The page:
Where Are They Now: James Han

At BioCanRx, we are incredibly proud of our HQP and their dedication to cancer immunotherapy research. Whether they are working on viruses in the lab or examining the socioeconomic barriers to adopting certain treatments in Canada, each one plays a unique role in strengthening our network and expertise in immunotherapy.


BioCanRx is invested in our HQP by providing them with both the training and skills they need to be leaders in academia and industry.


1. Tell us about yourself. Give us a brief background. Who are you? Where did you go to school and what is your association to BioCanRx?


My name is James, and I am a post-doctoral scientist studying the process of aging and its impact on our immune system. I completed BSc at McMaster University where I developed an early passion for immunology. To synergize my interests in fundamental immunology and cancer medicine,
I completed my MSc and PhD at the University of Toronto under the supervision of Dr. Pamela Ohashi and mentorship from Drs. Tak Mak and Naoto Hirano. My doctoral research focused on 1) understanding the role of Cbl-b in T cell tolerance, and 2) applying the knowledge to improve adoptive T cell therapy against solid tumors. During my PhD training, I have been actively involved in BioCanRx through involvements in 1) the HQP Working Group (helping plan BioCanRx Summit4CI, virtual seminars, etc), 2) adjudication committee in the HQP development committee, 3) BioCanRx meetings and 4) Cancer Stakeholder Alliance Learning Institute.


2. Where do you work now, and what is your position?


I currently work as a joint post-doctoral scientist at Harvard University under the mentorship of Drs. Arlene Sharpe and Marcia Haigis. Dr. Arlene Sharpe is a world-renowned immunologist with expertise in PD-1 biology, and Dr. Marcia Haigis is a world-renowned expert in tumor metabolism. As a post-doc in both of their labs, I am currently investigating how aging influence anti-tumor and anti-viral T cell immunity.


3. What does a typical workday look like for you?


One of the most exciting aspects of being a scientist is that each day is different, and that you have the opportunity to become involved in many different projects within and outside of your research. As a post-doc, I am actively involved in 1) spearheading various independent and collaborative research projects, 2) writing papers/reports/grants, 3) brining scientists together both within and outside of Harvard, and 4) networking with passionate scientists across the globe. I currently hold leadership position in many professional organizations including the AACR Associate Member Council, the CCIC Trainee Development Committee, the OICR Rising Stars, and recently worked as a scientific consultant for Merck. So typical workday is different, intense and fun!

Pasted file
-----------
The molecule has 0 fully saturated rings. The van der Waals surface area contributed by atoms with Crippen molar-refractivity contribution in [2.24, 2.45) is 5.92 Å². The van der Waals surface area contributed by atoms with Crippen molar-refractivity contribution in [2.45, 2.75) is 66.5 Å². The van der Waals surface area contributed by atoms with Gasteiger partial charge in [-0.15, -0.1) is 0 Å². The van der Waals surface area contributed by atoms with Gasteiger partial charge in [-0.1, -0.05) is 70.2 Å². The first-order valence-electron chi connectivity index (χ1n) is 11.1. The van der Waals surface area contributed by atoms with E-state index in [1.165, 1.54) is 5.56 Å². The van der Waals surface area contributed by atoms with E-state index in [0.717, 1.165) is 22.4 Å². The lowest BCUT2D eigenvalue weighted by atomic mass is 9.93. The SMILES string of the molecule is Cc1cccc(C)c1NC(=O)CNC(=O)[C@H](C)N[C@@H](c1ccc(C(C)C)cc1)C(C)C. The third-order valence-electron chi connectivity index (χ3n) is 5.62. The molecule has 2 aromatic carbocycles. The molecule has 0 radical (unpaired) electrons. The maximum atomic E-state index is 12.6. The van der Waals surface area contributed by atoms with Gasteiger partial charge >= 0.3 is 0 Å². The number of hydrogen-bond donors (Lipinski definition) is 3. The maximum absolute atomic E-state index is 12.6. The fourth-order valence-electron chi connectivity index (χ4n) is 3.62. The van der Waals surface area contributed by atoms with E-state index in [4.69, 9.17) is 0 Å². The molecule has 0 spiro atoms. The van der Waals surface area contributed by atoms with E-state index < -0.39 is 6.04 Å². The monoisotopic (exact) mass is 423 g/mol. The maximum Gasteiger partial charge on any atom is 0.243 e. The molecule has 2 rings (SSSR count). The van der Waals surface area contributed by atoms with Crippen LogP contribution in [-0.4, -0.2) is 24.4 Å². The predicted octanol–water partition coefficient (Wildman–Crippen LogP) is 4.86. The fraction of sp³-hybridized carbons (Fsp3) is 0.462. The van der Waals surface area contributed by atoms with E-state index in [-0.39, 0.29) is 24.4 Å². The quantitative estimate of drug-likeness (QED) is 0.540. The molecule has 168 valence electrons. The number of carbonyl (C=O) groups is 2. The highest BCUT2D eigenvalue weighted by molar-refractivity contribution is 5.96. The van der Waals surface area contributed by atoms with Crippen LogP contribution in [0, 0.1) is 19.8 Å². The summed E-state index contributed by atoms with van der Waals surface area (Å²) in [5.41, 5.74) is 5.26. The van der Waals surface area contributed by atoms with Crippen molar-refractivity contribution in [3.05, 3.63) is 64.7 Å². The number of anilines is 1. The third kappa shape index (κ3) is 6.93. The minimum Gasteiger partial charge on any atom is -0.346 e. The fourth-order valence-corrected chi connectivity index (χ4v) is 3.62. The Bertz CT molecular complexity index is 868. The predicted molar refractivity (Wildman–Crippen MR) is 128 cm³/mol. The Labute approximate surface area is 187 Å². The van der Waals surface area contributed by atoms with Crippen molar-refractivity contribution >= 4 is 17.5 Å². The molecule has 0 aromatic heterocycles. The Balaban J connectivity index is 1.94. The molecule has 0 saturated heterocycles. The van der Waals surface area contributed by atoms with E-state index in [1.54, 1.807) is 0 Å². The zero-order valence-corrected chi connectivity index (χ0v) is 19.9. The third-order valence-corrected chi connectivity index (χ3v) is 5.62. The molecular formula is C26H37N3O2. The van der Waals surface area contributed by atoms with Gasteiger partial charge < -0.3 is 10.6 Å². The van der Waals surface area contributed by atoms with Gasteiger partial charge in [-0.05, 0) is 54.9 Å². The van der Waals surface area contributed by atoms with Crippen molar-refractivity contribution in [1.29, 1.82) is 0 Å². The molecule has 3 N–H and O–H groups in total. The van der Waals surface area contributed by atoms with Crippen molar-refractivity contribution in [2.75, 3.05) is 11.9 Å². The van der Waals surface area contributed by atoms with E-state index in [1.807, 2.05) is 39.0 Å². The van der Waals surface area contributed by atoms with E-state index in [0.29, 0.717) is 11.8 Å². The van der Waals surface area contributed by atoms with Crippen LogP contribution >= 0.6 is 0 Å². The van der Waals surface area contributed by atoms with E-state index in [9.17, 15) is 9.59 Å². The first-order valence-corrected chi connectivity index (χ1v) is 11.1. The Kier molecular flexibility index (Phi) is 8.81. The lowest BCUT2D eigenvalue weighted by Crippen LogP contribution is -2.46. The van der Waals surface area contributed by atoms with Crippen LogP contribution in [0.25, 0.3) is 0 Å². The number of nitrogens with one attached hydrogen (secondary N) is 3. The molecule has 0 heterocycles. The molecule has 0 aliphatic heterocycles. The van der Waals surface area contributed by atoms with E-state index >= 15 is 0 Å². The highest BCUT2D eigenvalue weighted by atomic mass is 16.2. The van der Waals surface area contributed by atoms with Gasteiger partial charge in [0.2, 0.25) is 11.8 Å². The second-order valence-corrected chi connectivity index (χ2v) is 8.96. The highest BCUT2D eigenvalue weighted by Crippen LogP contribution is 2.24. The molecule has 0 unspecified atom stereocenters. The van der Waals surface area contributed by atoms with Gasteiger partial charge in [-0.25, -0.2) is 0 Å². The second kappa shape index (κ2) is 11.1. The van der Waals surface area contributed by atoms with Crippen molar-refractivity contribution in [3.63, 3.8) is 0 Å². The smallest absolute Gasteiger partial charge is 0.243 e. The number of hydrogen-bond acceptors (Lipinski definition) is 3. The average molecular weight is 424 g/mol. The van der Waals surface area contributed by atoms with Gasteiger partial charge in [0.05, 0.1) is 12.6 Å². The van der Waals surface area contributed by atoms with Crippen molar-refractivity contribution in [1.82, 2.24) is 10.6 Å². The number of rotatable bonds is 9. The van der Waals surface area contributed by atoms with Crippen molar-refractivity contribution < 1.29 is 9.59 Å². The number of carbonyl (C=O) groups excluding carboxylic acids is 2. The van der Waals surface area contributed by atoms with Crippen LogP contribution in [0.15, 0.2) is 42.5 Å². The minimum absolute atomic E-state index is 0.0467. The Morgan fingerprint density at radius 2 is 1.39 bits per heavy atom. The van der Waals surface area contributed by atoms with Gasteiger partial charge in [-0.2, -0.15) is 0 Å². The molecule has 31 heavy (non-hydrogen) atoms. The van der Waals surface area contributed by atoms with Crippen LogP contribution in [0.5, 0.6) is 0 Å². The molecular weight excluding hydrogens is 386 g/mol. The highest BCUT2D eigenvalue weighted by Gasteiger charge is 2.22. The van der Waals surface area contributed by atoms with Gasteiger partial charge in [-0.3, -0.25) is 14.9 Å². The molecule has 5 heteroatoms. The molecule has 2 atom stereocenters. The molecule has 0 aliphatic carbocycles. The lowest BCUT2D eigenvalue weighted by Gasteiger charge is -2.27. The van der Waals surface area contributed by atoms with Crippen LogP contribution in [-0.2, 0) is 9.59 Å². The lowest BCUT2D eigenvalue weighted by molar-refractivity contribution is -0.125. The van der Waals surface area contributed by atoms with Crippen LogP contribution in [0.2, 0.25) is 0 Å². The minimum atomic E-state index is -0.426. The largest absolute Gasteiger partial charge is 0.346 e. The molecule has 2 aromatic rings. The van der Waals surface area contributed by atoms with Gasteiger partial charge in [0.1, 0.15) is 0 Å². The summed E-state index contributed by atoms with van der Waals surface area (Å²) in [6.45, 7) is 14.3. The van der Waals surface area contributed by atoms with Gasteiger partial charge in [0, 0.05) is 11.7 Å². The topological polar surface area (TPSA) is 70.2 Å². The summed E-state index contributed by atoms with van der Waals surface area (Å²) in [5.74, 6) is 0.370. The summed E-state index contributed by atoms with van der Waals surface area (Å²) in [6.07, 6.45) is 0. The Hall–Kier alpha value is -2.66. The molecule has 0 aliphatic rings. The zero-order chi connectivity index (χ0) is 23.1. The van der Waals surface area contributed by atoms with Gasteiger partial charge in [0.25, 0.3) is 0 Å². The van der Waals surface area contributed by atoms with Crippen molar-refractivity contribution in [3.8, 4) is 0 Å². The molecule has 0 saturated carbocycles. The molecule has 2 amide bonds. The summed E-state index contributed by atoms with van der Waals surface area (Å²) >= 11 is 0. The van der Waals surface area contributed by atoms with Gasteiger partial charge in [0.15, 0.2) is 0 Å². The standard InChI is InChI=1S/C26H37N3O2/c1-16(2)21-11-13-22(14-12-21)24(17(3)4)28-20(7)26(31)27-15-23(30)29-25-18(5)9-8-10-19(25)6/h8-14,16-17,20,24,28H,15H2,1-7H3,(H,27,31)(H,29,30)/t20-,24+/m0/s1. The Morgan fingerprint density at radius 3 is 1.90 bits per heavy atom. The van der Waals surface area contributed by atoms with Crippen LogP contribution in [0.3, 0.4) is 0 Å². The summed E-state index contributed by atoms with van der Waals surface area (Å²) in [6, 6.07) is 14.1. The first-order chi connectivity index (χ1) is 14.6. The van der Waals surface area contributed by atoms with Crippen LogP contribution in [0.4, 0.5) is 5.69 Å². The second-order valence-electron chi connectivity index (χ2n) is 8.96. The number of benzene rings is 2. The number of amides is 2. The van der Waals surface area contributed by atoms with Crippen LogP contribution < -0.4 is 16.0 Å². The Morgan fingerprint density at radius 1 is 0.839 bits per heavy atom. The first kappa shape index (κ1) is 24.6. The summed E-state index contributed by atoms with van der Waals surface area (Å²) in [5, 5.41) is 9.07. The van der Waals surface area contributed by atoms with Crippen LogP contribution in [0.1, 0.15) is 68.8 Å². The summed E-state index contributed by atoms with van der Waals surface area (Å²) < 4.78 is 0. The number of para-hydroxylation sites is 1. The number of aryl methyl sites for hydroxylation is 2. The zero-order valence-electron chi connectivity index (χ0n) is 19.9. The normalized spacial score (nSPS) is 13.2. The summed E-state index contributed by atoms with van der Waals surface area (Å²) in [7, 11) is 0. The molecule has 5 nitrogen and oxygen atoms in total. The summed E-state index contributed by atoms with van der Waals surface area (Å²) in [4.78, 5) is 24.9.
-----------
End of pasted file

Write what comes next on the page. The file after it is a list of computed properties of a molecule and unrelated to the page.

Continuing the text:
4. How has your experience with BioCanRx contributed to your career development?


BioCanRx has been an integral component of my scientific training. BioCanRx provided many different opportunities including awards, conferences, seminars and leadership positions. Through active participation in these programs and the leadership community, I was able to acquire a strong network of scientists and diverse skills as a researcher! I would highly encourage every trainees in immune-oncology to get involved with BioCanRx.


5. What advice do you have for career development that you would pass on to other BioCanRx trainees?


My first advice to other BioCanRx trainees would be to proactively seek for diverse opportunities beyond your research laboratories. While it is important to prioritize on your own research, I also believe that developing network, leadership skills and exposure to different career trajectory are extremely important part of one’s scientific career. I would highly encourage everyone to step beyond your comfort zone – you never know where it may take you. Again, organizations such as BioCanRx is a fantastic avenue for you to develop diverse network and acquire exposure to different career routes.


Second, I would encourage trainees to spend time and energy in developing meaningful relationships with the people in your professional communities. Since we are at an earlier stage in our scientific career, surrounding ourselves around great mentors and highly motivated colleagues can have a direct impact on our personal and professional growth! This has been an important component of my professional journey – to actively seek for highly motivated colleagues and mentors at institutional, national, and international levels.